Debt the ‘biggest threat to prosperity’
Bob Richards issued a stark warning on the importance of tackling the island's debt and added that a casual attitude towards extra borrowing would be “irresponsible and dangerous”.
The finance minister made the comments in his annual Budget statement, as he projected that Government would spend around $135 million more than it will take in over the coming 12 months.
Debt servicing costs of $186 million are now “the largest line item in the Government's budget” and amount to more than $500,000 per day, he said.
Allowing the debt to grow would limit Government's ability to provide public services, trigger credit ratings downgrades that would in turn impact local banks' ratings, potentially leading to a real-estate slump and mortgages being called.
He said while no one wanted to see such a scenario, “Government must protect against such risks by taking action now so that it never happens”.
The net public debt will reach nearly $2.4 billion by the end of next month, rising to $2.47 billion by March 31, 2018.
Debt servicing costs now outstrip expenditure on the largest ministry, Health and Seniors, by more than $23 million.
Increases in payroll tax rates for high earners and employers, a hike in customs tariffs and a new financial services tax that will hit banks and local insurers, will enable the Government to raise revenues and remain on target to eliminate the deficit by 2019. Government plans to increase revenues by 4.6 per cent to $1.04 billion, while reducing spending by 1.6 per cent.
For the year ending March 31, 2017, the Government took in less than expected and spent more, resulting in a revised deficit expected to be $212.2 million — nearly $13 million more than had been planned.
In the House of Assembly, Mr Richards went to great lengths to explain why more painful measures were necessary, describing the national debt as “the single biggest threat to the future prosperity, standard of living and social stability of the people of Bermuda”.
“For every dollar of revenue that the Government takes in during this upcoming year, 17.7 cents will come off the top to service the debt,” Mr Richards said. “In 1998, it was 2.8 cents.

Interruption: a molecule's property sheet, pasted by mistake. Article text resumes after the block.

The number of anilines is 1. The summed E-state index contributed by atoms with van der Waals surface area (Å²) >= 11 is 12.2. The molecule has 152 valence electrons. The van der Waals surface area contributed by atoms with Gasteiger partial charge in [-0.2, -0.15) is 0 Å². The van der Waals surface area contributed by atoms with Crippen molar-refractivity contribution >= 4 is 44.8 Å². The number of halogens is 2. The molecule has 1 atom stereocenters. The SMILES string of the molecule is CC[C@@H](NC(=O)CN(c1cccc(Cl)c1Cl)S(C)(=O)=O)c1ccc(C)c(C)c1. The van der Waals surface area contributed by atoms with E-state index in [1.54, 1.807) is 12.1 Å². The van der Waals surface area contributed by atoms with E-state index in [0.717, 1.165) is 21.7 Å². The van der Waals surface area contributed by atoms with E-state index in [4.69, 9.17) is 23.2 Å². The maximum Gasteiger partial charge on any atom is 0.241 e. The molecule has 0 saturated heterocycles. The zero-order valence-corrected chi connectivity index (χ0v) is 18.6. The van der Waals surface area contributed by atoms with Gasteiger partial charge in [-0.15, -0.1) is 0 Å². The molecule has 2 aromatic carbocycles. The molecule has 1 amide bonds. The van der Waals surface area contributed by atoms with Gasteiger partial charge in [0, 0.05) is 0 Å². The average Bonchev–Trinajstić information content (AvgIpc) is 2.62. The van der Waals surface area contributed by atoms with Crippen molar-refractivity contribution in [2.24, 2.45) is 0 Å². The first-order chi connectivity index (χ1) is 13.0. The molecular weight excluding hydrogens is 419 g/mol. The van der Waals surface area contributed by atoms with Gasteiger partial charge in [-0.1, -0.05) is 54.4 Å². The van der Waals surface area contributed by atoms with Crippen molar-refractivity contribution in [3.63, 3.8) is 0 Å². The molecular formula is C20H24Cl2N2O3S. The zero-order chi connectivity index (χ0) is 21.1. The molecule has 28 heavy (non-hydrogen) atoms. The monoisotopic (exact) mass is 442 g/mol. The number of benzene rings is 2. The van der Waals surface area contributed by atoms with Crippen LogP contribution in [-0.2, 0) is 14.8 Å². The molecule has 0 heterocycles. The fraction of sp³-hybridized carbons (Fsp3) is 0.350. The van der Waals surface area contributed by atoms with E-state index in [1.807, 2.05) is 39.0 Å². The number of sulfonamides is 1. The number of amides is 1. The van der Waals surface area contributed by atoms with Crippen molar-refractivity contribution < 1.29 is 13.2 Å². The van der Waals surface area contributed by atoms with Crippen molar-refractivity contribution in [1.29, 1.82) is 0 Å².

“The greater the debt, the larger the debt service costs; the larger the debt service costs the less money Government has available for crucial social and safety services. The danger point here is simple: increasing the national debt will increase debt service and crowd out Government's ability to perform its core services to the community.”
He said there were still “some who remain sceptical about the seriousness of this threat” and who wanted Government to borrow more “to build something, like a new airport terminal”. “The real consequences of such action is debt service costs crowding out Government's ability to fulfil its obligations to the people of Bermuda for education, healthcare, social services and security. Such casual attitudes to the national debt are both irresponsible and dangerous.”
The Ministry of Finance projections show the deficit being eliminated by 2019-20. But to achieve that, it plans to generate a further 6.5 per cent increase in revenue in 2018-19, as well as a 2 per cent cut in spending.
Mr Richards said Government had managed to reduce annual debt servicing costs by $4 million through a $665 million bond issue last October with a yield of 3.717 per cent — a record low coupon for Bermuda Government bonds. While $188.9 million was new borrowing, the rest made of higher-yielding debt that was retired.
Mr Richards said that with interest rates on a rising path, financing future deficits would become more expensive.
“The opportunity the Government recently took to refinance bonds at ultra-low rates may not likely present itself again in the near future,” he said.
A $180 million debt repayment is due in 2019-20.